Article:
Aspire has just announced its 2016 The Daring Way™ Residential Workshop dates! We are excited about leading another daring group of men and women toward more wholeheartedness, creativity, and love in their lives.
It’s hard to put into words the power of these workshops, so we asked our past Daring Way™ workshop participants about their experience. Here is what a couple of them had to offer.
A Connection with Others
I decided to participate in The Daring Way™ retreat because I had just read Daring Greatly and wanted to connect with others who had read it so we could talk about it. The retreat had a strong sense of sisterhood, and I found it reassuring there was a group of women dedicated to interacting in the world from a positive place.
From the retreat, I gained a great group of friends. I also lost the belief that my worthiness needed to be earned rather than it being inherent. That was a huge paradigm shift for me.
The workshop taught me and reminds me that my worthiness is never on the table, and that really brings me peace. It is a mantra I use whenever I start to feel stressed or anxious. Things don’t seem so life or death when they aren’t determining your worthiness.
Seeking Redemption, Finding Vulnerability
In Brene’ Brown’s new book, Rising Strong, she talks about how as a culture we like “redemption” stories, but they tend to gloss over the hard work and pain that go before it. Going to The Daring Way retreat, I had a secret hope of experiencing a redemption of sorts. You see, I had a few months earlier separated from my wife, and I wanted this retreat to get my emotional health back on the right track.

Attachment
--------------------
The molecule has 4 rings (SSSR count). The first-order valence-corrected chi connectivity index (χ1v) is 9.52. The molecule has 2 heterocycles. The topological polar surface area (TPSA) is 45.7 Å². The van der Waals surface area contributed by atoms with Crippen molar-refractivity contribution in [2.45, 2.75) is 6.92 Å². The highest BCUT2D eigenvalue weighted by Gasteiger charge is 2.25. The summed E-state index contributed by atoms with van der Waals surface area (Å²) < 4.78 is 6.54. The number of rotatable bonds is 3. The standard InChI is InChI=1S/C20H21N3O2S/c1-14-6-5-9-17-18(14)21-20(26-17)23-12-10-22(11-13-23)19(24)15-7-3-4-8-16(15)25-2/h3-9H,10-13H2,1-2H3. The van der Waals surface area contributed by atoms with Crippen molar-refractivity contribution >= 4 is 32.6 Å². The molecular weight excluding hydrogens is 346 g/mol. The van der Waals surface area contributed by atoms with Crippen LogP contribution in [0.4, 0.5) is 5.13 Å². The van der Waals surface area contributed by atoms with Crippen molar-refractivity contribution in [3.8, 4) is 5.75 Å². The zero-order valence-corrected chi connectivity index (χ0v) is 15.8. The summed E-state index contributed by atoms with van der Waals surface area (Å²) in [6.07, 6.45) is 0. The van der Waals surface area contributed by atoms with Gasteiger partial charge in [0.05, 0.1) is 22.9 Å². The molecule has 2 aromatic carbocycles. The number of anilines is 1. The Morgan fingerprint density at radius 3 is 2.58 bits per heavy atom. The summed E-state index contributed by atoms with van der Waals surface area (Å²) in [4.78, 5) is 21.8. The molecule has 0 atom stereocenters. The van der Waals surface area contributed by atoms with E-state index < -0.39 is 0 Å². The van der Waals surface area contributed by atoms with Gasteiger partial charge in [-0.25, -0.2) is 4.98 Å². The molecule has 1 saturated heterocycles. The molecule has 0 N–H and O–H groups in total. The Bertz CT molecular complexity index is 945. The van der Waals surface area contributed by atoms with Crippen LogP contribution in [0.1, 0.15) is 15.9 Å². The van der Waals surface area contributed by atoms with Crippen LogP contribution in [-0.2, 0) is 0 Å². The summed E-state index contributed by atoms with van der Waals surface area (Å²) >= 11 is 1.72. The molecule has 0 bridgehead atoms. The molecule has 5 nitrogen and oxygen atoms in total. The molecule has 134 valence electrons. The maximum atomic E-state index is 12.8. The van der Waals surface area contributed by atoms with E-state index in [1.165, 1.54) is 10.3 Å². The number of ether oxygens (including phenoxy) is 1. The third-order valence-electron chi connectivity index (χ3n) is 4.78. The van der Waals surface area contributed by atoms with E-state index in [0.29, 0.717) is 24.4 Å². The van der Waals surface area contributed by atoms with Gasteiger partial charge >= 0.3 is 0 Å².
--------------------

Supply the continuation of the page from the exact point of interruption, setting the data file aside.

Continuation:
It doesn’t work like that. It did give me the opportunity to share in a safe place how I felt and what I was struggling with. It was supportive to hear from all the other participants who have dealt with divorce and separation. Unfortunately there are no big shortcuts to emotional or relationship health. Although I will say the retreat was a little like taking an elevator up a few floors in a tall building, but you still have to walk up the rest.
Perhaps the most interesting aspect of the discussions was that I was the only male in the group of about 12 women. I didn’t mind that and was warmly welcomed by the group. It felt a little strange being the sole male perspective, but it worked out well. I do hope that more men will feel drawn to participate.
In the program I had to push myself to do some things that were out of my comfort zone (I won’t spoil things by saying what they are because I think it would take away from the retreat). As I got more into the program, I realized everyone there was out of their comfort zone in some way. The end result was feeling more empowered and supported. I made some friends, one in particular, who has meant a lot to me. The difficulty of keeping the closeness going after the weekend is my only regret.
I did get back together with my wife several months later. I have made an effort to use these strategies in my personal life, and even though things are greatly improved it is still a daily challenge for me to follow the vulnerability ideals. Things do not become magically better. It is hard being in the arena. It is worth it.